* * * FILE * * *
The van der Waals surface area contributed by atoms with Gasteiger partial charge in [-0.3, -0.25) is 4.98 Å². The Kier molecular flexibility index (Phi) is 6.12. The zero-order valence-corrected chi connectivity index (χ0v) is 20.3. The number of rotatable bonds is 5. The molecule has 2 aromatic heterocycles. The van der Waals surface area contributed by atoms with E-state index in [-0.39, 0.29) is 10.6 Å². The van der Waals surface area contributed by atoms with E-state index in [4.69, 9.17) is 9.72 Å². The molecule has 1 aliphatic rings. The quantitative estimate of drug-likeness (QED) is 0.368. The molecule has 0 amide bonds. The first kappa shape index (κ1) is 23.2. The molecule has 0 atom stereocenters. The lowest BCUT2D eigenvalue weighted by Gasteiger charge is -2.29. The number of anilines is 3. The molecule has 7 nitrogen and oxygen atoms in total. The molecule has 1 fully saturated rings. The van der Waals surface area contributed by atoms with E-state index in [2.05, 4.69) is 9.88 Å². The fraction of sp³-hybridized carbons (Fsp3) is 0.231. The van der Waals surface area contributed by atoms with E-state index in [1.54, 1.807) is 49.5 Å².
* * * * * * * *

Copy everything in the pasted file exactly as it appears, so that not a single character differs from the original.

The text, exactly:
The van der Waals surface area contributed by atoms with Gasteiger partial charge in [-0.3, -0.25) is 4.98 Å². The Kier molecular flexibility index (Phi) is 6.12. The zero-order valence-corrected chi connectivity index (χ0v) is 20.3. The number of rotatable bonds is 5. The molecule has 2 aromatic heterocycles. The van der Waals surface area contributed by atoms with E-state index in [-0.39, 0.29) is 10.6 Å². The van der Waals surface area contributed by atoms with E-state index in [4.69, 9.17) is 9.72 Å². The molecule has 1 aliphatic rings. The quantitative estimate of drug-likeness (QED) is 0.368. The molecule has 0 amide bonds. The first kappa shape index (κ1) is 23.2. The molecule has 0 atom stereocenters. The lowest BCUT2D eigenvalue weighted by Gasteiger charge is -2.29. The number of anilines is 3. The molecule has 7 nitrogen and oxygen atoms in total. The molecule has 1 fully saturated rings. The van der Waals surface area contributed by atoms with E-state index in [2.05, 4.69) is 9.88 Å². The fraction of sp³-hybridized carbons (Fsp3) is 0.231. The van der Waals surface area contributed by atoms with E-state index in [1.54, 1.807) is 49.5 Å².